Click here to load reader

Better Scalable Algorithms for Broadcast Scheduling

  • View
    23

  • Download
    0

Embed Size (px)

DESCRIPTION

Better Scalable Algorithms for Broadcast Scheduling. Ravishankar Krishnaswamy Carnegie Mellon University Joint work with Nikhil Bansal and Viswanath Nagarajan (IBM T. J. Watson Research Lab). Outline. Motivation, Problem Definition Existing Results, Our Results - PowerPoint PPT Presentation

Text of Better Scalable Algorithms for Broadcast Scheduling

Online and Stochastic Survivable Network Design

1Better Scalable Algorithms for Broadcast SchedulingRavishankar KrishnaswamyCarnegie Mellon University

Joint work with Nikhil Bansal and Viswanath Nagarajan (IBM T. J. Watson Research Lab)

1OutlineMotivation, Problem Definition

Existing Results, Our Results

A Weaker Approximation/ Analysis

Conclusion2Motivation: Client-Server System

ClientsServer

Page A at time 1Page B at time 1Page A at time 2Page C at time 3Page A at time 3Page APage BPage CPage Abroadcast

Motivation: FormalizingConsider a server which has n unit-sized pagesRequests for these pages arrive online, over timeAt each time slot, we can broadcast one pageAll pending requests for that page are satisfied

How do we schedule to minimize average response time of requests

4Online Broadcast SchedulingInputA collection of n pagesA request sequence arrives onlineRequest r: arrival time a(r), requested page p(r)

OutputA broadcast of pages, one at a time

Objective FunctionMinimize Average Response TimeMinimize Maximum Response TimeThis TalkA Concrete ExampleInstance has 3 pagesABCABCA

BBABCTotal Response Time: 1 + 2 + 3 + 3 + 3 = 12ATotal Response Time: 2 + 3 + 1 + 1 + 1 = 8Existing Results (Average Response Time) In the offline setting O(log2n)-approximation algorithm [BCS06]

In the online setting very strong lower bounds if no speed-up (2+) speed-up, O(1/2)-competitive[EP09] (1+) speed-up, O(1/11)-competitive[IM10] (works only for unit-size pages)

Our Results8A very simple (1+) speed, O(1/3)-competitive online algorithm. Can be extended to the setting when the pages have non-uniform sizesHigh Level Idea9Consider Fractional Relaxation of Broadcast SchedulingGet (1+) speed, O(1/2) competitive online algorithmDesign an online rounding algorithm, with further O(1/) loss in obj. functionFractional RelaxationAt each time slot, we can broadcast multiple pages, each to extent xptSuch that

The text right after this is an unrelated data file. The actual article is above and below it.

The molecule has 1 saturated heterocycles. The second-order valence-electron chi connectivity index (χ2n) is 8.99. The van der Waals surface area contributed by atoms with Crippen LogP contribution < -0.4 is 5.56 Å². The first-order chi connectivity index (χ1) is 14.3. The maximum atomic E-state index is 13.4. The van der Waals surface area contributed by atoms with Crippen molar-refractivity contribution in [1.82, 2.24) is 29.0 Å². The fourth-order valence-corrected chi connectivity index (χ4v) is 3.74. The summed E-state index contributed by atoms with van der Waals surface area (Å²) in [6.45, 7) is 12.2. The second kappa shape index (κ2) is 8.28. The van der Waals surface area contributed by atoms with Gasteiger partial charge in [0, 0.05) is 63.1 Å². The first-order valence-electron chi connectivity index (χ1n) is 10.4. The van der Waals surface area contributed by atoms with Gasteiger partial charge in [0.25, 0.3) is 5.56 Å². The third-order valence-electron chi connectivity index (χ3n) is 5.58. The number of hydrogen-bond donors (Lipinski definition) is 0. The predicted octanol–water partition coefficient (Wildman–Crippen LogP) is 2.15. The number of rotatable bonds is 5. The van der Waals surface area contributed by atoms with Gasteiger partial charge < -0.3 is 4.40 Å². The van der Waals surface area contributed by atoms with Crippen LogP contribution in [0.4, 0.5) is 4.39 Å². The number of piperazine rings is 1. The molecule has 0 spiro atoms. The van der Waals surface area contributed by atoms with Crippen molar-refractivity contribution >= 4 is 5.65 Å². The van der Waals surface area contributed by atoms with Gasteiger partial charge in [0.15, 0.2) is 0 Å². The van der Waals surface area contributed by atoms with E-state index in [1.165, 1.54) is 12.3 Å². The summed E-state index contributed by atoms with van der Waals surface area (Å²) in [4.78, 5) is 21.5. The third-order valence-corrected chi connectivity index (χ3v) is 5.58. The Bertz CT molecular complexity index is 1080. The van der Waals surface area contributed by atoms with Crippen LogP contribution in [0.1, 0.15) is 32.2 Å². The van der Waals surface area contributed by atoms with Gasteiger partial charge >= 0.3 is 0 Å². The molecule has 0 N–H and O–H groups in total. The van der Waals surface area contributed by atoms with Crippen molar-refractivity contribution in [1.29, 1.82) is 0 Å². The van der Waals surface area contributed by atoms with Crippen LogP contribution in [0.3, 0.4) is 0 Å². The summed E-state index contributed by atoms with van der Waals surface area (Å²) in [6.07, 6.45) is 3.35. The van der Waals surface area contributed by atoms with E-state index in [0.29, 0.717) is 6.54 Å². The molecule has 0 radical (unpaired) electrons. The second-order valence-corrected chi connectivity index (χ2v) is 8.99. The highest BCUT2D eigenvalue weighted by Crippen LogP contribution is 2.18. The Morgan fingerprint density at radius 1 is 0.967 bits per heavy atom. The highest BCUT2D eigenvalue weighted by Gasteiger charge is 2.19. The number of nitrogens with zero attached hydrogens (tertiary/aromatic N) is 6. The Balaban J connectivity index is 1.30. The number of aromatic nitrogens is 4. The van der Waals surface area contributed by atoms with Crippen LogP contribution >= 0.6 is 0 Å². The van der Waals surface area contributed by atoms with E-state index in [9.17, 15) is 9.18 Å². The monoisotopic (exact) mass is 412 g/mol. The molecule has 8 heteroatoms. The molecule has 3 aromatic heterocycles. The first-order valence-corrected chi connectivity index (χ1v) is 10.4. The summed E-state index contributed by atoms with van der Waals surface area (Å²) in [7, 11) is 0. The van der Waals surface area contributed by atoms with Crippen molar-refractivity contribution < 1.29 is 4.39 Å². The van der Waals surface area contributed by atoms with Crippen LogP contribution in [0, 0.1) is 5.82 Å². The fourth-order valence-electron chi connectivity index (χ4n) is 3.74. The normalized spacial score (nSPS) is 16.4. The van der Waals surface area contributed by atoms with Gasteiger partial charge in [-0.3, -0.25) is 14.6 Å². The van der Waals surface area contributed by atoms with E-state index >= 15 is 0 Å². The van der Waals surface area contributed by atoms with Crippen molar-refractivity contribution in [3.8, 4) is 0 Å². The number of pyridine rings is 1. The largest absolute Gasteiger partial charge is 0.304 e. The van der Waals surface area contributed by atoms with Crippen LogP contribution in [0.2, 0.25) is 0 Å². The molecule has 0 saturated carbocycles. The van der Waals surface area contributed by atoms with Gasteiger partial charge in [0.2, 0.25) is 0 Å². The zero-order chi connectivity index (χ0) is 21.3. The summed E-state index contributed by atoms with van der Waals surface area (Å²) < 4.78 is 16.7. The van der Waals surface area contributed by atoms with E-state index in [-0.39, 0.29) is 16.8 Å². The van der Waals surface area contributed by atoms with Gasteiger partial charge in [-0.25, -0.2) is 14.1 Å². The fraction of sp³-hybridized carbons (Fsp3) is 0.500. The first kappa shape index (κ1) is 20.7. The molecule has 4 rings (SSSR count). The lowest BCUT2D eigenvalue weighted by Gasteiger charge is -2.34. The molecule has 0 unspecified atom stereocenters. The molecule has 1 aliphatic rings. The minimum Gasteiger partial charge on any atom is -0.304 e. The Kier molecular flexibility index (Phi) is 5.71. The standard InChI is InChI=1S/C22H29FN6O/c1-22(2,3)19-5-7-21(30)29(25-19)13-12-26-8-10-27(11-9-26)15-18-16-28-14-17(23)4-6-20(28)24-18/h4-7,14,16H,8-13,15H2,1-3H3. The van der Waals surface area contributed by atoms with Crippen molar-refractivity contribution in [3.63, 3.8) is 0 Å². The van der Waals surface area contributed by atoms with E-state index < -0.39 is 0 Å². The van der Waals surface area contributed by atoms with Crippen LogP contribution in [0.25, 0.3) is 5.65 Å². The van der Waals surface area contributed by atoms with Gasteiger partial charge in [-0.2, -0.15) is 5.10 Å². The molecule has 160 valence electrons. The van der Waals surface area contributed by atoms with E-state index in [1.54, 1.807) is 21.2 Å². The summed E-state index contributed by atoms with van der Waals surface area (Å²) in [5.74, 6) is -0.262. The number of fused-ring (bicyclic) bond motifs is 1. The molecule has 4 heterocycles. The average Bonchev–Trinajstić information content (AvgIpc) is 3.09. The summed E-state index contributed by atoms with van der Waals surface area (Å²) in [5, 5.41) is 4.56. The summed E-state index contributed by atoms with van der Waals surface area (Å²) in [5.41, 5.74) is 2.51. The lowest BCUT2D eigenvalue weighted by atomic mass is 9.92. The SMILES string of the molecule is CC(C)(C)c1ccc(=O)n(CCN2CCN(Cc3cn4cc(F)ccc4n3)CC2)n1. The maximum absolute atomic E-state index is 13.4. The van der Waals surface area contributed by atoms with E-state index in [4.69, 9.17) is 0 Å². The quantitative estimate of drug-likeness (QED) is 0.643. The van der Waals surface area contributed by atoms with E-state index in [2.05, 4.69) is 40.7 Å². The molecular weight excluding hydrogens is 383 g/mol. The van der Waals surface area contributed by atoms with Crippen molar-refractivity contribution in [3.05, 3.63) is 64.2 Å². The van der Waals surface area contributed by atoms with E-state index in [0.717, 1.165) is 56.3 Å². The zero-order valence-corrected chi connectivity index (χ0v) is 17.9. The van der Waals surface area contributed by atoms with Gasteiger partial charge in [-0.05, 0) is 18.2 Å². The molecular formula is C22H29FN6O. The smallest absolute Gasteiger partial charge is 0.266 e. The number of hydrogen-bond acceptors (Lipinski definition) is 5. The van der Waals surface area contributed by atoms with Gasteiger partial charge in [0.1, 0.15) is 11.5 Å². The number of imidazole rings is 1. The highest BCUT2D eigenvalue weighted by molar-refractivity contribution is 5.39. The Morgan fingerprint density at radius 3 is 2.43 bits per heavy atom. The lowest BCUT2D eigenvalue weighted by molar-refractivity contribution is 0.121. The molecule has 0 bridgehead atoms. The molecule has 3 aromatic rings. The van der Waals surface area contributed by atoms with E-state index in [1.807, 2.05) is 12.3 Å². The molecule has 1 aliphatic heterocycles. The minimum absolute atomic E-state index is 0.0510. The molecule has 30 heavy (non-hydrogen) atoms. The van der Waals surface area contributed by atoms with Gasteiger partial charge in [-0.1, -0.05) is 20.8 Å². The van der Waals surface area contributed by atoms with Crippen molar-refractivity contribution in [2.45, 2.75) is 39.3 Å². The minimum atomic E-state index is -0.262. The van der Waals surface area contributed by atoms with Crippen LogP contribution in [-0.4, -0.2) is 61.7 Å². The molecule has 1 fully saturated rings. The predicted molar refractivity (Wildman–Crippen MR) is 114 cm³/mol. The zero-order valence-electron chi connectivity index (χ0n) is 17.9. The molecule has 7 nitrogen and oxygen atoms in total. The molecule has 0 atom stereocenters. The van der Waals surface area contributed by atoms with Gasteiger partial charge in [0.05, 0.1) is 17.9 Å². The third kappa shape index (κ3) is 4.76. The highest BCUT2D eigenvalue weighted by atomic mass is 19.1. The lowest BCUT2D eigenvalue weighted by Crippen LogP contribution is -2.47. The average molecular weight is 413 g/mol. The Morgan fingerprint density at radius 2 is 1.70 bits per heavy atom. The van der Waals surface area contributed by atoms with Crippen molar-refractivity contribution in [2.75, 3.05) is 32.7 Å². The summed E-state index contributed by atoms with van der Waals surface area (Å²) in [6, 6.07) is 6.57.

A request r is satisfied at the first time b(r) when

Minimize 10

High Level Idea11Consider Fractional Relaxation of Broadcast SchedulingGet (1+) speed, O(1/2) competitive online algorithmDesign an online rounding algorithm, with further O(1/) loss in obj. functionAlgorithm (with weaker guarantee)Round RobinKnown to give online algorithms with good competitive ratio for other scheduling problems assuming factor of 2 speed-upWhat about broadcast scheduling?Nave algorithm is badDoes not differentiate pages with many outstanding requests and those with 1 request12Algorithm (with weaker guarantee)Round Robin: Possible FixRound robin over requests!At any time, schedule each outstanding request to the same extent.Illustration13ABCA

BA: 1/3B: 1/3C: 1/3A: 2/4B: 1/4C: 1/4A: 2/5B: 2/5C: 1/5A: 1/4B: 2/4C: 1/4A: 1/3B: 1/3C: 1/3 Algorithm (with weaker guarantee)Round Robin: Possible FixRound robin over requests!At any time, schedule each outstanding request to the same extent.Can we show anything for this algorithm?Edmonds and Pruhs showed it is 4-speed O(1) competitiveWe show that fractionally, it is 2-speed O(1) competitiveLater round it to get integer schedule.14Analysis15Resort to an amortized analysisDefine a potential function (t) which is 0 at t=0 and t=Show the following:At any request arrival, 0 At all other times,

15

Will give us a -competitive online algorithmFor our ProblemDefine

rank(r) is sorted order of requests w.r.t arrival times (most recent has highest rank)

z(r,t) is the amount of time the online algorithm will dedicate towards request r, in the future, i.e. after time t

16

Analysis ContinuedNew request arrivalIt belongs to NA(t) and NO(t)Does not appear in potential functionNo change in value

17

Analysis ContinuedRunning Condition: Consider [t-1, t)Opt schedules a page and finishes some requestsThese terms will now appear in the potential function.How much increase will it cause?The sum of the z(r,t) over all these requests is at most 1Total increase is at most NA(t)

18

Were golden if NO(t) is even a tiny fraction of NA(t)Analysis ContinuedAssume most unfinished requests are completed by OPTHope that (t) goes down enough.

19

We make progress on all jobsEach jobs z value goes down by 1/NA(t)Total decrease is NA(t)/2 * 1/NA(t) * 2Left hand side is non-positive!Speed-UpHigh Level Idea20Consider Fractional Relaxation of Broadcast SchedulingGet (1+) speed, O(1/2) competitive online algorithmDesign an online rounding algorithm, with further O(1/) loss in obj. functionRounding: One Slide OverviewConsider the fractional algorithms outputLet request r be fractionally completed at time b(r)Enqueue element At any time, choose request with least width and display corresponding page. Wipe out all outstanding requests for page p(r)21Suppose a request was forced to wait for too much time.Then many other requests for different pages all having smaller width. Too much mass packed fractionally. A contradiction.21Thank YouSummary + Open QuestionNear-optimal algorithm for broadcast schedulingConsider fractional relaxationGive good algorithm for fractional problemGive rounding scheme for integral problemBut algorithm depends on Not fully-scalable Can we get one such algorithm which works for all ?

22

Search related